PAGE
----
It isn’t 2011 years old, but the little replica is getting up there in years.
Our family crèche was bought in December 1959, just before I was born.
Every year that it is lifted from its tattered box, as it was yesterday, our nativity scene shows more wear. The stable has become unstable. A couple of figures have lost their hands, one of which remains attached to the end of a camel’s rein. Two animals are each missing an ear.
One shepherd has lost the bundle of twigs he once carried on his shoulder. I know where it is—behind a heavy buffet in our dining room. If we ever move, I must remember to retrieve it. In the meantime, it’s been replaced with a shred of mulch from the yard.
The roof is in terrible disrepair, resulting from angel-induced erosion. For the first 35 or so years of use, we affixed the angel—which has a hooked wire in its back—to the roof by poking the wire into the thatching.
One year, our young son asked why we attached the angel that way: “Why don’t we just hang it on the hook?” He pointed to a tiny loop in the ceiling, which none of us had ever noticed. Sure enough, that’s where the angel was meant to hang.
A few things have also been added.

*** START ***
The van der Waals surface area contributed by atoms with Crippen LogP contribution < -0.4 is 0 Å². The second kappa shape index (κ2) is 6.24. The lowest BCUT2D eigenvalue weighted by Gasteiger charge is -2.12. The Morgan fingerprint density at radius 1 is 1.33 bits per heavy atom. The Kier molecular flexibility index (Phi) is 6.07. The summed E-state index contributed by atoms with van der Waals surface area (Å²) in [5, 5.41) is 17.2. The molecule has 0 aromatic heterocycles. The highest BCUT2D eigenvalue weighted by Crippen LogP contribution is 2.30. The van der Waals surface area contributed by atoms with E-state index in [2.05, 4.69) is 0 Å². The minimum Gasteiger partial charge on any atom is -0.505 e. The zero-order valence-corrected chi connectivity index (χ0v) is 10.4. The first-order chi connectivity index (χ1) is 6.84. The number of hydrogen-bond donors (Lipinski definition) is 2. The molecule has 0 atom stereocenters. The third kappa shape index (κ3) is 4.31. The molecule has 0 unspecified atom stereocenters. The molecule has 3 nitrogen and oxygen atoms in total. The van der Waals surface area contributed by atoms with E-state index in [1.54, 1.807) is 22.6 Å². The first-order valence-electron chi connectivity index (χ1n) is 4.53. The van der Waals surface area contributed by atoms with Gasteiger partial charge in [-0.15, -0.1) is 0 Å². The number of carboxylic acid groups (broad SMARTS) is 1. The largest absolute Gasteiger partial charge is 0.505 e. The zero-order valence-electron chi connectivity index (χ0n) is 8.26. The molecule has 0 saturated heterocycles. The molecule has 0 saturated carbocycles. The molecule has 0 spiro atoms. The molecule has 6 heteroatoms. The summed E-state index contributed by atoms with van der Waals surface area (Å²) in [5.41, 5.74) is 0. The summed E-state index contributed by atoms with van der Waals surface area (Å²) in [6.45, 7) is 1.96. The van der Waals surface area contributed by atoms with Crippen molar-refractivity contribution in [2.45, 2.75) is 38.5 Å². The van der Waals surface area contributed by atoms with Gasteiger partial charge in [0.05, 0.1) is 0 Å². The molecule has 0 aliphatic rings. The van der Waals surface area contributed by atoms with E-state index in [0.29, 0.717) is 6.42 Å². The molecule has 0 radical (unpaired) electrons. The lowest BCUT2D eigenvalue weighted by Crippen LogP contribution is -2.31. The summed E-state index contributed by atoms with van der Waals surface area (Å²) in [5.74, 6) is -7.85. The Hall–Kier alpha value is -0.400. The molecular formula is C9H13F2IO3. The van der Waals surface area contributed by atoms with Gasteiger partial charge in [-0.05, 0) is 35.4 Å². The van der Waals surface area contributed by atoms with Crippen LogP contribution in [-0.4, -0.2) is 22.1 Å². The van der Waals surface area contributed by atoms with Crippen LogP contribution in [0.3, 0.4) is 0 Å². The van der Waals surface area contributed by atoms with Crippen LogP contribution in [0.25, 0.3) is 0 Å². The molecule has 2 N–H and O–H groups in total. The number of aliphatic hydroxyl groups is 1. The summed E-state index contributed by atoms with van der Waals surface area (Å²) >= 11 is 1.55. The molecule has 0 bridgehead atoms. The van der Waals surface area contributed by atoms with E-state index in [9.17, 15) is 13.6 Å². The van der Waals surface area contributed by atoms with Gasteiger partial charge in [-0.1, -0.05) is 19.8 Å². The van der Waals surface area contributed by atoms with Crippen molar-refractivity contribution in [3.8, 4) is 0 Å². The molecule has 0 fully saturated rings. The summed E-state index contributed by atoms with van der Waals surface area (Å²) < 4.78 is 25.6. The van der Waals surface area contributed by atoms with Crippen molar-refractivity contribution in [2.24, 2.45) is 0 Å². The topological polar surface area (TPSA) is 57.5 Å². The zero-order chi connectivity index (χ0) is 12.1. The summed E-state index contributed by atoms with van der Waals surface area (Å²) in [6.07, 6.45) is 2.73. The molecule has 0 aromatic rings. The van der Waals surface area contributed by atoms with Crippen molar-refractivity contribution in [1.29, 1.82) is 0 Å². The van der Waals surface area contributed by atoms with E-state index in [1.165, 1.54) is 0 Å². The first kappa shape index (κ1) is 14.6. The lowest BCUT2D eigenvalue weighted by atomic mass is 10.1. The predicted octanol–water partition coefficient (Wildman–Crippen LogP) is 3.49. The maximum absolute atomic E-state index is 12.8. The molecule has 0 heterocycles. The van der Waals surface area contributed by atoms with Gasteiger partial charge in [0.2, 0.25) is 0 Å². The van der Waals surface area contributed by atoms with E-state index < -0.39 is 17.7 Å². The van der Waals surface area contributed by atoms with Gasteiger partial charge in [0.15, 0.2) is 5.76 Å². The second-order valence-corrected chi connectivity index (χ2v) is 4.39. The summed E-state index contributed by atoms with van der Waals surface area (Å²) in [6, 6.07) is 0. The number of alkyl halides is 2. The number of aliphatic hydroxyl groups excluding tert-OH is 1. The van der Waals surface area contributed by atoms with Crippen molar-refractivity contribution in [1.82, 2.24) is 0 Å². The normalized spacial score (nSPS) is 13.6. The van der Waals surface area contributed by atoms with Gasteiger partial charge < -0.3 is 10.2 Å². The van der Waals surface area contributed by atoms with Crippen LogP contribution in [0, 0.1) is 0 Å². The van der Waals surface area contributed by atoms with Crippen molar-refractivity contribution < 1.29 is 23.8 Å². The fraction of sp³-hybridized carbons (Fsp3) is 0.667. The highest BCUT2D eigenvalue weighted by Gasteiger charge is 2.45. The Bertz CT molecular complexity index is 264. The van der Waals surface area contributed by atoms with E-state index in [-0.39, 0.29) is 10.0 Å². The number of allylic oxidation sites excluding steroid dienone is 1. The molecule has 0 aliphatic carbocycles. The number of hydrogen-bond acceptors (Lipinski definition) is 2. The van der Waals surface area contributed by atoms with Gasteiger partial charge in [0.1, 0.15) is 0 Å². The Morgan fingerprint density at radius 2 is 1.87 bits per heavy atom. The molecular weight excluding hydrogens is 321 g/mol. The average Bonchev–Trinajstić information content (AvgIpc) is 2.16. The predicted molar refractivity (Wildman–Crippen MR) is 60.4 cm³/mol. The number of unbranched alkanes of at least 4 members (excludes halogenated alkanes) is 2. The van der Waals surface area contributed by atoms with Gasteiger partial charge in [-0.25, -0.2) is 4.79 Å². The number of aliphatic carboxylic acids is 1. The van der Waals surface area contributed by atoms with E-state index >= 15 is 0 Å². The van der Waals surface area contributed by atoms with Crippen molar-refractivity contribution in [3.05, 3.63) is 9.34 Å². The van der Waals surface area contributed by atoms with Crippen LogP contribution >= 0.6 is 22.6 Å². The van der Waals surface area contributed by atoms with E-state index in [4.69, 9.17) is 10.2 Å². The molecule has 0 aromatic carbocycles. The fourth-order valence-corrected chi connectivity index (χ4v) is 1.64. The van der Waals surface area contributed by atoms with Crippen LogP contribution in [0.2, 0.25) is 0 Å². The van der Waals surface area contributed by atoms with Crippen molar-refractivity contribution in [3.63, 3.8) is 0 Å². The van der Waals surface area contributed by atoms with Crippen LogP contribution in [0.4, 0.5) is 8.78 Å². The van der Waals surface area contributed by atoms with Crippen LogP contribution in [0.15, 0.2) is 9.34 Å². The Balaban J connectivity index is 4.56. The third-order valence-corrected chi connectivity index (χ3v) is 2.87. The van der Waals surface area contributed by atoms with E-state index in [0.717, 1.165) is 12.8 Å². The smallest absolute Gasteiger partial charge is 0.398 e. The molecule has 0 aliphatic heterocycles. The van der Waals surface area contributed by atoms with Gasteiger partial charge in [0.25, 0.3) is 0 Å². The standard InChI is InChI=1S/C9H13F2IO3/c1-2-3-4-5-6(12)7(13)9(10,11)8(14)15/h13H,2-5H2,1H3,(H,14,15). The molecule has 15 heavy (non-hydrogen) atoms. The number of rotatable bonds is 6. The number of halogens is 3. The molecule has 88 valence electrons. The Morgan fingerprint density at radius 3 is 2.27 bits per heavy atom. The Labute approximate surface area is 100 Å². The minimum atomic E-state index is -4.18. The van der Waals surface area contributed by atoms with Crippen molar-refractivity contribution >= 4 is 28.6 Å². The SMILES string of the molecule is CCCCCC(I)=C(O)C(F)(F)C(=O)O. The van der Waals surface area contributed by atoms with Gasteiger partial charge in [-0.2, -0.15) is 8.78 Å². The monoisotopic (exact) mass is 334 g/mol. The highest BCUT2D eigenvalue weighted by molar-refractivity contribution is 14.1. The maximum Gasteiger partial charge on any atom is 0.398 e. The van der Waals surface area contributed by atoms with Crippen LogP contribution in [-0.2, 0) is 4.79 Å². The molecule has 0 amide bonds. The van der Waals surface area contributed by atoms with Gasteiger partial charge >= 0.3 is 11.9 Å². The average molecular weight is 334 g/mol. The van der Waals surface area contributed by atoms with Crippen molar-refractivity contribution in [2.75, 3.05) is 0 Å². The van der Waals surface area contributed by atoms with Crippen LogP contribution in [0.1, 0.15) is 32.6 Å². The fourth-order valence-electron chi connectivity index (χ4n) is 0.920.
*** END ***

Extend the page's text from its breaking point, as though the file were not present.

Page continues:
In the 1970s, a plastic cow from my brother’s toy farm set joined the cast. In the 1980s, my husband added a plastic California Raisin to the trio of processing Magi—to proclaim that he had “heard it through the grapevine.” The raisin has since disappeared mysteriously.
Between this nativity scene and my frail and dusty birthday Washington Post, the 1950s-era relics are looking pretty badly aged. (Dare I look in the mirror?) Watch this space for more citings.
Speaking of things acquired in December, 23 years ago today, at 8:49 a.m., we welcomed one blessing of a boy into our little house. Happy Birthday, kiddo. (And thanks for locating that hook; you’re an angel.)
And to the rest of you, Happy St. Nicholas Day. Read what St. Nicholas’Day means to me, from the ‘Nymph one year ago.